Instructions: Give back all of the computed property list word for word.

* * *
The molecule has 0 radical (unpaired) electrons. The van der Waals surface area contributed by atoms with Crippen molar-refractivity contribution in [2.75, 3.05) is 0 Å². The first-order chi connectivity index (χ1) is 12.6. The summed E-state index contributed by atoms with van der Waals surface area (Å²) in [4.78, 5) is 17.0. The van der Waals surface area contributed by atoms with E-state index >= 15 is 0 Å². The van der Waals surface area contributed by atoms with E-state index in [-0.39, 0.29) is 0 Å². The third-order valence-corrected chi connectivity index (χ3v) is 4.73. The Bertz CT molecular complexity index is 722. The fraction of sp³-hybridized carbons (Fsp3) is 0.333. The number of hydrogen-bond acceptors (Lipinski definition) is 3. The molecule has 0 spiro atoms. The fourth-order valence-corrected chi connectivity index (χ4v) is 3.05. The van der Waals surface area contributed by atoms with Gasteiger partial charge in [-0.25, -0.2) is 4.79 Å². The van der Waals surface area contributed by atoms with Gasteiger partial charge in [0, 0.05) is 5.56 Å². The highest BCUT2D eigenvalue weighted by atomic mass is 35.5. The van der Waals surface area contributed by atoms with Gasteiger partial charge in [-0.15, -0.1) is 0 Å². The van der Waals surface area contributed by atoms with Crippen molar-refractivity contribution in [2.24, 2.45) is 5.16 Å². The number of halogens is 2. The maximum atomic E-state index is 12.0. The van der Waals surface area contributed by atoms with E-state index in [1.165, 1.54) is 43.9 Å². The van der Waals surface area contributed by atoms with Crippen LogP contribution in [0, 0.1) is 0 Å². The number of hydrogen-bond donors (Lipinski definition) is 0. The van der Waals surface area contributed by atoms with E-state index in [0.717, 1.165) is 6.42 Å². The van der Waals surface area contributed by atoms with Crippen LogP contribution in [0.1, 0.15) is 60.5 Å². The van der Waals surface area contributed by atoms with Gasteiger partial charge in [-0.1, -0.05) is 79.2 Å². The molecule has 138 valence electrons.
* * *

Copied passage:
The molecule has 0 radical (unpaired) electrons. The van der Waals surface area contributed by atoms with Crippen molar-refractivity contribution in [2.75, 3.05) is 0 Å². The first-order chi connectivity index (χ1) is 12.6. The summed E-state index contributed by atoms with van der Waals surface area (Å²) in [4.78, 5) is 17.0. The van der Waals surface area contributed by atoms with E-state index >= 15 is 0 Å². The van der Waals surface area contributed by atoms with E-state index in [-0.39, 0.29) is 0 Å². The third-order valence-corrected chi connectivity index (χ3v) is 4.73. The Bertz CT molecular complexity index is 722. The fraction of sp³-hybridized carbons (Fsp3) is 0.333. The number of hydrogen-bond acceptors (Lipinski definition) is 3. The molecule has 0 spiro atoms. The fourth-order valence-corrected chi connectivity index (χ4v) is 3.05. The van der Waals surface area contributed by atoms with Gasteiger partial charge in [-0.25, -0.2) is 4.79 Å². The van der Waals surface area contributed by atoms with Gasteiger partial charge in [0, 0.05) is 5.56 Å². The highest BCUT2D eigenvalue weighted by atomic mass is 35.5. The van der Waals surface area contributed by atoms with Gasteiger partial charge in [-0.15, -0.1) is 0 Å². The van der Waals surface area contributed by atoms with Crippen molar-refractivity contribution in [2.24, 2.45) is 5.16 Å². The number of halogens is 2. The maximum atomic E-state index is 12.0. The van der Waals surface area contributed by atoms with E-state index in [1.165, 1.54) is 43.9 Å². The van der Waals surface area contributed by atoms with Crippen LogP contribution in [0, 0.1) is 0 Å². The number of hydrogen-bond donors (Lipinski definition) is 0. The van der Waals surface area contributed by atoms with E-state index in [0.717, 1.165) is 6.42 Å². The van der Waals surface area contributed by atoms with Crippen LogP contribution in [0.1, 0.15) is 60.5 Å². The van der Waals surface area contributed by atoms with Gasteiger partial charge in [-0.1, -0.05) is 79.2 Å². The molecule has 138 valence electrons.